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They're making it easier to diagnose Lyme disease..

Discussion in 'Hygiene and First Aid / Medicinal' started by Tony, Feb 13, 2019.

  1. Tony

    Tony White bear (Admin)
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    BBC article here Lyme disease can be diagnosed by 'bull's eye' rash alone

    The crux of it is this
    "Lyme disease can be diagnosed by the rash alone, new advice for the NHS says.

    People with the "bull's eye" circular rash do not need a blood test and should be treated immediately to avoid complications, the National Institute for Health and Care Excellence says.

    Waiting for lab results is unnecessary and can cause delays in patients being prescribed the antibiotics they need."


    There's always been a struggle getting doctors to check for Lyme's so this is a good result for us lot that are outdoors a lot.
     
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  2. crosslandkelly

    crosslandkelly A somewhat settled

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    That is great news. I know two people who have contracted Lymes in the past, it almost killed one of them.
     
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  3. Robson Valley

    Robson Valley Full Member

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    It is "Lyme" disease. Lyme is not a person. Lyme is a town in Connecticut, USA.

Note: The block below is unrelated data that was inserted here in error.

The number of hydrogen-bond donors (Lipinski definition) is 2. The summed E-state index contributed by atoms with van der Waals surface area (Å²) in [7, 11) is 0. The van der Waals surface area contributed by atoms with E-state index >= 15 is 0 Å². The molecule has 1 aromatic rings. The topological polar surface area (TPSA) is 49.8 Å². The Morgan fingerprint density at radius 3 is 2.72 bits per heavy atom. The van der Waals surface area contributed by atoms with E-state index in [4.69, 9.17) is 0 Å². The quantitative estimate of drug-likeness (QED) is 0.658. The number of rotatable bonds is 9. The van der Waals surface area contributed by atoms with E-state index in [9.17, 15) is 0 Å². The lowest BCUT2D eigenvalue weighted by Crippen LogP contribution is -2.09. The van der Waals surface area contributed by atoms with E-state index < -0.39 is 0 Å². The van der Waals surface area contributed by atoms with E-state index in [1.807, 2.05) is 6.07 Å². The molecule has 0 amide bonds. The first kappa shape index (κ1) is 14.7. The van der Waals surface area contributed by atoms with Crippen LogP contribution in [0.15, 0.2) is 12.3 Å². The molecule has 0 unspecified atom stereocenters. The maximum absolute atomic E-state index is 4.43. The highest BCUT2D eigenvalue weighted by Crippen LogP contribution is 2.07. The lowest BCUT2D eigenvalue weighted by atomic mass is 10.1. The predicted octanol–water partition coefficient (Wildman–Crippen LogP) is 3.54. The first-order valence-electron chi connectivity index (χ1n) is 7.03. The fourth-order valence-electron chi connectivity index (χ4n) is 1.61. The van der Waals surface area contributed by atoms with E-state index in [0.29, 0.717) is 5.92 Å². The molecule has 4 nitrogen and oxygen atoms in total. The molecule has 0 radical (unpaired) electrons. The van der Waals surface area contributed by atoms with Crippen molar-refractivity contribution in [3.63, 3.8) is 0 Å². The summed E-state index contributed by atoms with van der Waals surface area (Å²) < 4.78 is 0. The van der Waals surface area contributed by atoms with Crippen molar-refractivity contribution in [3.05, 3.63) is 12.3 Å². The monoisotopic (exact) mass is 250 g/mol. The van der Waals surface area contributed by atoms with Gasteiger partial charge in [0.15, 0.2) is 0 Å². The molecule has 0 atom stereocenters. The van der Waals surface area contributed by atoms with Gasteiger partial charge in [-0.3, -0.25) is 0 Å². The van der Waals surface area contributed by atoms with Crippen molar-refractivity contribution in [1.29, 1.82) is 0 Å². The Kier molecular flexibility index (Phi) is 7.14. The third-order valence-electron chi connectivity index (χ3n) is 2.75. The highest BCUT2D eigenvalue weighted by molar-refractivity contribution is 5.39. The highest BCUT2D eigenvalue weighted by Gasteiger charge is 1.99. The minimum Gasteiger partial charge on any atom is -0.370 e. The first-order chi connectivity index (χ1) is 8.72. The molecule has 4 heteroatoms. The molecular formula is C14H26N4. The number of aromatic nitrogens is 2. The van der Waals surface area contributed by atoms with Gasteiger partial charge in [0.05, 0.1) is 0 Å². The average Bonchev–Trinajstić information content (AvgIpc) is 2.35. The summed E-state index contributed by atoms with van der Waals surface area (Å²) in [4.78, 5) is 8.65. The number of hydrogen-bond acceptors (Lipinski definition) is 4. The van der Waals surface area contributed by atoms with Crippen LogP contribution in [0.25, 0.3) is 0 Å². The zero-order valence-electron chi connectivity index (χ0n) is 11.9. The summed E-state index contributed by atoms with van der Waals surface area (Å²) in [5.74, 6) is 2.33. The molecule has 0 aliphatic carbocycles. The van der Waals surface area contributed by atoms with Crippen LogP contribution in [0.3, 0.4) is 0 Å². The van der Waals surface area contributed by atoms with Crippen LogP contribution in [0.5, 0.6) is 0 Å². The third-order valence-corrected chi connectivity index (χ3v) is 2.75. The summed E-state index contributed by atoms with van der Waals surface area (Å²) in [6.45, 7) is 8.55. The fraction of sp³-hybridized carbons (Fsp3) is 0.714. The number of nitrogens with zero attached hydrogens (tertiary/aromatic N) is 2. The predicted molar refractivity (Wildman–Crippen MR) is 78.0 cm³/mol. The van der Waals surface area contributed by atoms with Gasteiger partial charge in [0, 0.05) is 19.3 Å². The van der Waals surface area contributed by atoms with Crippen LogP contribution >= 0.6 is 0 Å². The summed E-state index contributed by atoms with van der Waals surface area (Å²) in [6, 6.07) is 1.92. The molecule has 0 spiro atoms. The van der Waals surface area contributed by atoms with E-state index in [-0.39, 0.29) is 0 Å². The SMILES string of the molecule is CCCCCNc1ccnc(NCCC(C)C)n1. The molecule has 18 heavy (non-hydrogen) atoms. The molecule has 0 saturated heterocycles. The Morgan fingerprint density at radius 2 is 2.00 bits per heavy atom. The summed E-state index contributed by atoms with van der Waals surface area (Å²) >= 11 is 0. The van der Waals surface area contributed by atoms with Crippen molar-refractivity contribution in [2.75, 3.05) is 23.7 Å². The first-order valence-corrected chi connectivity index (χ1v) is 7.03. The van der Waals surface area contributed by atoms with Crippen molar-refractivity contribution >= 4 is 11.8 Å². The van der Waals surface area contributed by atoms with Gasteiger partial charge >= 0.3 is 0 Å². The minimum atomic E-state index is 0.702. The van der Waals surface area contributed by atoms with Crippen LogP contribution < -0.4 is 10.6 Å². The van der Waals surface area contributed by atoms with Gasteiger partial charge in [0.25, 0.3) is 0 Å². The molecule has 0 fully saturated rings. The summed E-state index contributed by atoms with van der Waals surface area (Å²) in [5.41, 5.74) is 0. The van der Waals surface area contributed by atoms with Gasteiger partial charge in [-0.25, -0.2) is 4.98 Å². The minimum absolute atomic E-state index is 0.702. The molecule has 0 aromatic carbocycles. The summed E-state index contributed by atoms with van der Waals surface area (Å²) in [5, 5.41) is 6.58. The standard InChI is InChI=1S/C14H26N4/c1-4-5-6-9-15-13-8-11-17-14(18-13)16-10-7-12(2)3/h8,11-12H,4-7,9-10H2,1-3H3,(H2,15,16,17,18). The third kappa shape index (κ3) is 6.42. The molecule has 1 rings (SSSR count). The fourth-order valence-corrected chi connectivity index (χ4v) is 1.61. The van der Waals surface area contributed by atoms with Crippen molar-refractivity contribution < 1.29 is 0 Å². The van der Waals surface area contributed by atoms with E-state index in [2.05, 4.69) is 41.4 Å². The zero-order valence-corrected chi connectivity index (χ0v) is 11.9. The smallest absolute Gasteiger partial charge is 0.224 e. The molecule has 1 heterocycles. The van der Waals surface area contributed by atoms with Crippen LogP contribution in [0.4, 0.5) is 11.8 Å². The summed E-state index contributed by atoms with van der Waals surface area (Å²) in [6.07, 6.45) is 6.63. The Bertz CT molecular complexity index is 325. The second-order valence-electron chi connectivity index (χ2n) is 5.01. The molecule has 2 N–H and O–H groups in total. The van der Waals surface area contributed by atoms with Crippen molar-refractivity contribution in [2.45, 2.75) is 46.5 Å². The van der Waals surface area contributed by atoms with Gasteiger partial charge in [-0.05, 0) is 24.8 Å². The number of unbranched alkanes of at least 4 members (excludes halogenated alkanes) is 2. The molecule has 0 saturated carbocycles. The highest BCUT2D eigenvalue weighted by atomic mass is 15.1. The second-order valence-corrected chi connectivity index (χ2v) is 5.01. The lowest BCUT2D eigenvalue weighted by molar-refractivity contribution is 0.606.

The people there are not really possessive about this.
     
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  4. crosslandkelly

    crosslandkelly A somewhat settled

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    :roflmao::roflmao::roflmao:
     
  5. Darryl of Sussex

    Darryl of Sussex Full Member

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    There are so many ways that this confused me. Does everyone who is bitten by a tick develop a rash? Will everyone know they have been bitten? Lyme disease symptoms can develop a long time after being bitten, so how does this new info compare?
    Medical folk might help explain this.


    “In my thoughts I have seen rings of smoke through the trees”
     
  6. Chainsaw

    Chainsaw Native

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    Not everyone who is bitten develops a rash
    Not everyone who is adversely affected develops a rash.
    It is safe to say that anyone who is bitten and develops a rash is at risk of developing the disease which is what they are trying to cover here.
    Not everyone gets the flu like symptoms before getting pretty badly ill

    It's not straightforward or easily diagnosable I'm afraid, prevention is better than cure. I've had a couple of ticks in my life, both removed 'properly' (I hope) and had no symptoms at all. I have heard of people who have had 100s of ticks with no effect and a guy that didn't know he had been bitten had a lovely suite of symptoms before he was diagnosed and treated. There is no nice clean answer.

    Not medically trained just read a lot. Here is a good starter site http://lymediseaseuk.com/
     
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  7. Tony

    Tony White bear (Admin)
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    For me the article is more a reflection that Lyme disease is being treated as a more common possibility than it has previously, traditionally many doctors have been slow to do the tests etc and many people have suffered because of it, this shows that it's an issue that's getting more recognition and due to this there's going to be less people suffering long term issues, there's also going to be a positive knock on effect even for those that don't produce all the symptoms that make it obvious.
     
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  8. mousey

    mousey Bushcrafter (boy, I've got a lot to say!)